Activists in Chelsea have declared their own health emergency, an outcome, they say, of the inadequacy of city-sanctioned efforts to ease the fallout from the March closure of an STD clinic that served many in the neighborhood’s LGBT community.
The AIDS Coalition To Unleash Power and the Treatment Action Group, two prominent AIDS and health advocacy groups, held an emergency town hall meeting on Sept. 2 to draw attention to what they say is a steep drop-off in testing and treatment for AIDS and other sexually transmitted diseases. According to the coalition, visits to STD clinics are down 18 percent citywide since a planned two- to three-year closure of the Chelsea clinic at Ninth Avenue and 28th Street.
The Department of Health and Mental Hygiene said the clinic would be closed for renovations. In the meantime they’re directing patients 70 blocks north to the Riverside Health Clinic on West 100th Street. Other mitigation efforts include parking a mobile rapid testing van for syphilis and HIV outside the closed clinic and the introduction of three sexual behavior health sites at nearby health centers.
But activists said the city failed to give any advance warning and their temporary mitigation efforts are unequal to the task.
“We found out essentially that there had been no publicizing of the closing of the clinic,” said Jeremiah Johnson, a research and policy coordinator with TAG. “I think after [we] protested, they did try to put together some Band-Aid responses, basically putting a couple vans on the street next to the clinic, but of course a couple vans are not a replacement for the clinic. It’s not very dignified and it’s not very private feeling, and it cannot serve the same capacity as the Chelsea STD clinic.”
Plans to close the clinic go back to 2007. Originally a portion of the clinic was to remain open, but officials said they didn’t realize the extent of the building’s asbestos problem. After workers filed a grievance with their union over conditions the city decided to fully close it during the renovation work. Activists are now calling for a temporary clinic facility built on site.
“We’re looking for some sort of more fixed site location, something more approximating a clinic,” said Johnson.
A report by the coalition found that between 2010 and 2014, annual cases of gonorrhea diagnosed in men citywide increased by 40 percent, and the number of new cases of Chlamydia diagnosed in men increased by 15 percent. The report also said cases of primary and secondary syphilis diagnosed in men increased by 33 percent.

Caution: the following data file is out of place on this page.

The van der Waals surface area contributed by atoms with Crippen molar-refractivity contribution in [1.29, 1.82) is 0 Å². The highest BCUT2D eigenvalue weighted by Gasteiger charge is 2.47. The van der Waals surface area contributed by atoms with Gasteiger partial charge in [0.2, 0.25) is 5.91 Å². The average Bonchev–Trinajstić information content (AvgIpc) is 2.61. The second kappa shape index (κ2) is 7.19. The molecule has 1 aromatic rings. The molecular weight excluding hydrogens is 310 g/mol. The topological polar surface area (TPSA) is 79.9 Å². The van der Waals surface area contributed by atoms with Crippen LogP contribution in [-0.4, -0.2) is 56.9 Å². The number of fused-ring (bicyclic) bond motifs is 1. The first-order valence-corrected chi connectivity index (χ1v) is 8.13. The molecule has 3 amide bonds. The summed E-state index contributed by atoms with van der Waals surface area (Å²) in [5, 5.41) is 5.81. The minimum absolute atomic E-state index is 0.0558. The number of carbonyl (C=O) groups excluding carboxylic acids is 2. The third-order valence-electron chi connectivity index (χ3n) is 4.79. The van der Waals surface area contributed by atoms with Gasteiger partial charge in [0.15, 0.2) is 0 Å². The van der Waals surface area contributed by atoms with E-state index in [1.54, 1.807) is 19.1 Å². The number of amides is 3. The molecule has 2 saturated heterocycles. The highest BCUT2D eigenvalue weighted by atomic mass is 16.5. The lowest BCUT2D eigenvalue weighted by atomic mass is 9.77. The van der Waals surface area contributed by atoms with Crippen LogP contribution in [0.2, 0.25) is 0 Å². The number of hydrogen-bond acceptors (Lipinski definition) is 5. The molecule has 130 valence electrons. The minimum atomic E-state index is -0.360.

Those numbers, coupled with the claim that visits to clinics have decreased drastically since the Chelsea clinic’s closure, have the coalition pressing the city and Mayor Bill de Blasio to do more to prevent and treat the spread of STDs. But city officials have since cast doubt on the coalition’s findings.
“Those numbers are misleading,” said a spokesperson for the Department of Health and Mental Hygiene. “Mayor de Blasio has added $1.1 million a year for STD clinics to enhance services for men who have sex with men. There was also nearly $4 million in the budget, thanks to the city council, to end the epidemic.”
The agency, citing its own study, found that between 2007 and 2012 the estimated proportion of city residents being tested for HIV had increased 56 percent to nearly 63 percent.
“The Chelsea clinic is only one component of the city’s extensive services for people at risk for STDs and HIV,” said a department spokesperson, adding that in 2014, about 95 percent of all STD diagnoses in New York City were made at a clinic other than the Chelsea clinic and that more than 80 percent of Chelsea residents with an STD were diagnosed at another clinic.
“The Chelsea clinic is important, but a temporary closure to support renovation, combined with extensive auxiliary services during the renovation, will not hinder the city’s ability to end the AIDS epidemic.”
The agency added that gonorrhea and syphilis rates have been rising since 2000 in every major city in the United States, Canada and Western Europe, and that increases have occurred in places with universal healthcare systems and extensive STD services, as well as places with neither of those.
An agency spokesperson also said the vast majority of people with STDs in New York City are diagnosed outside of Health Department’s clinics, “which was true before there was any reduction in services.”
Despite that rebuttal, the coalition’s findings are gaining traction in some quarters of city government. Public Advocate Letitia James added her voice to the call for funding for a new center in Chelsea at the emergency town hall on Sept. 2.
“These rates should be going down, not up,” said James. “We need the mayor and the Department of Health and Mental Hygiene to make public health in Chelsea a priority. This is a community that grapples with some of the highest rates of HIV and AIDS in the nation.”
Johnson said the Chelsea clinic was also indispensable in providing services for traditionally marginalized populations like undocumented immigrants and transgender and transexual men and women. The clinic was attractive, he said, because testing and treatment was free and required no identification.
“This is an incredibly important clinic,” said Johnson. “And we heard anecdotally about a number of people from the Bronx and Brooklyn coming to this specific clinic, presumably because people don’t want to receive services in their neighborhood because of the stigmatizing nature of these diseases.”